Furthermore, I think when it comes to the way each film utilises its titular creature ‘Alien’ has the edge. The surrealist artwork of H.R Gieger is cemented into our subconscious as pure nightmare fuel and it’s due to the way it is shown in ‘Alien’. There is an overtly industrial look to the creature, almost as if it was more than just a product of evolution, the ultimate refined killing machine. The way Scott shoots the monster gives it a feeling of beauty and horror. You could admire the creature design for hours but are ever present of the unstoppable threat it poses. Given that it is a sequel the next logical step would of course be to introduce a higher number of aliens. As terrifying as that is, I think in doing so ‘Aliens’ robs the creature of some of its omnipotence, making it feel like less of a prevalent threat and more of an obstacle that needs to be overcome. As action movie antagonists go the Alien is a great choice, but remember that all of the unique qualities about them were established in Scott’s film, without any clunky exposition in favour of brilliant visual storytelling.

I think this plays into the fact that like any action movie ‘Aliens’ relies on escalation. I commend Cameron for making that escalation feel integral to the characters rather than the number of explosions and gunshots. Cameron does understand that watching Ripley overcome this horrific obstacle is the best kind of catharsis, especially for a character as well drawn as her. But intrigue and mystery played such a huge part in Scott’s film that it would never fail to be used as a major narrative tool when required. Once ‘Aliens’ uncovers its first act mystery (which isn’t exactly hard to work out given the title of the movie) there are very few twists and turns to be had. There are surprises and revelations of course but the narrative still plays out as one would expect.

That leads me onto the characters. Given the fact that ‘Aliens’ exists at all and Sigourney Weaver’s stardom the eventual survivor of the Nostromo is obvious even to those who have never seen ‘Alien’. But try to imagine the movie as a singular entity and it becomes glaringly clear that trying to guess who will survive is a difficult feat. There is an unpredictability to which characters will die, when they will die and in what manner it will happen. Even if you are aware of Ripley’s survival (which is not a spoiler now because as I said before, ‘Aliens’ exists) there are still plenty of surprises to be had with the characters.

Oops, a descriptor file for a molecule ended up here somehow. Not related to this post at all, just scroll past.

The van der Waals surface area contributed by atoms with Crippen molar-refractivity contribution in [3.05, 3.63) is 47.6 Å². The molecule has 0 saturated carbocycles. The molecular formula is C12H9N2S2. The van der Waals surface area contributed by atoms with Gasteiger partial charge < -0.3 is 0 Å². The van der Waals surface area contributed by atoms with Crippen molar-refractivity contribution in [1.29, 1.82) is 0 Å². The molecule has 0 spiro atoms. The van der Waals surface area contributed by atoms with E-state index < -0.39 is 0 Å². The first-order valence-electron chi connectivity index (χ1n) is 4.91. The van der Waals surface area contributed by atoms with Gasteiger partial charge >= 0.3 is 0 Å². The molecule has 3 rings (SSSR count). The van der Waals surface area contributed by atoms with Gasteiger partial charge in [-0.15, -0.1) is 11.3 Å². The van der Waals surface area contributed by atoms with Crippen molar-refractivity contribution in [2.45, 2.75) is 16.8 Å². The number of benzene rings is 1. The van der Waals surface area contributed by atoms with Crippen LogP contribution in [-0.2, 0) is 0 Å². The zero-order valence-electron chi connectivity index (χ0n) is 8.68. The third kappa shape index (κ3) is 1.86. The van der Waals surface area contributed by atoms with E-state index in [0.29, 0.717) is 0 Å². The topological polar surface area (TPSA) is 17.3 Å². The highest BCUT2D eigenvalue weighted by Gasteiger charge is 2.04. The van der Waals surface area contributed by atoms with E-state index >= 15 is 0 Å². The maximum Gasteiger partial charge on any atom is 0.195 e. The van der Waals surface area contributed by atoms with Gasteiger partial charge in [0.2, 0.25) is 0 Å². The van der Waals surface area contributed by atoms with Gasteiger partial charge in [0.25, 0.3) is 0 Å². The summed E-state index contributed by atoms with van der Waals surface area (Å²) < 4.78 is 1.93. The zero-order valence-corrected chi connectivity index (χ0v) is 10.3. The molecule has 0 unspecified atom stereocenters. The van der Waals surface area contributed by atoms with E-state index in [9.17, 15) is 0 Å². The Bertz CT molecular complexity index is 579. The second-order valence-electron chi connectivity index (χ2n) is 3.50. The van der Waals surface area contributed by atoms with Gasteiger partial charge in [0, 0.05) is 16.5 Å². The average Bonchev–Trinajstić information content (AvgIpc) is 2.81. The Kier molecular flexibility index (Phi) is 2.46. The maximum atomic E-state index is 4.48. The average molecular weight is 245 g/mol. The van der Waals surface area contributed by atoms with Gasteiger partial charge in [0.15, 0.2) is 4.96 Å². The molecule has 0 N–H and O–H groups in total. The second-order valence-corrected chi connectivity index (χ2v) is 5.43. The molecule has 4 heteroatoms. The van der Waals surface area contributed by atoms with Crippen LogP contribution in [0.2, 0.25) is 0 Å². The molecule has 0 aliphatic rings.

Speaking of those characters though, it’s another area where ‘Alien’ feels superior to me. James Cameron does have a talent for crafting memorable characters, with Hicks, Vasquez and Hudson (played by the late, great Bill Paxton) are among the most memorable. But the problem is that as likable as those characters are, they’re somewhat one note. There isn’t necessarily a lot of depth to them and while I understand that the characters in ‘Alien’ didn’t necessarily have any increased depth either, they were relatable, blue collar workers whom we could relate to on a more effective level. The characters in ‘Aliens’ are highly trained marines, overconfident ones at that to a point where the massacre later in the film feels more like a comeuppance than a sight of horror. I understand that part of this was to play into Cameron’s bold Vietnam metaphor that sees the American military as the marines, charging into a situation they are woefully underprepared for, when it comes to empathetic writing though Scott’s method is just more engaging. As I said before as well, the unpredictable way in which Scott handles his characters just makes the whole thing even more enthralling whilst it’s fairly easy to predict who will make it through Cameron’s film. In every regard for me, ‘Alien’ stands as the superior movie.

However I should stress that I am nit-picking here. Both movies are deservedly labelled as great pieces of cinema and in all honesty I’ve probably re-watched ‘Aliens’ more than I have ‘Alien’. For what Cameron’s film lacks in all the regards I listed it is also hugely entertaining and sentimental in just the right way as well as cementing the character of Ripley as an icon of action cinema. Nor can I fault anyone for preferring it to its predecessor. Though I can safely say I prefer ‘Alien’ and regard it as the better film, it and its sequel are each different entities, made by two great filmmakers at the height of their creative power and are both absolutely stunning for those exact reasons.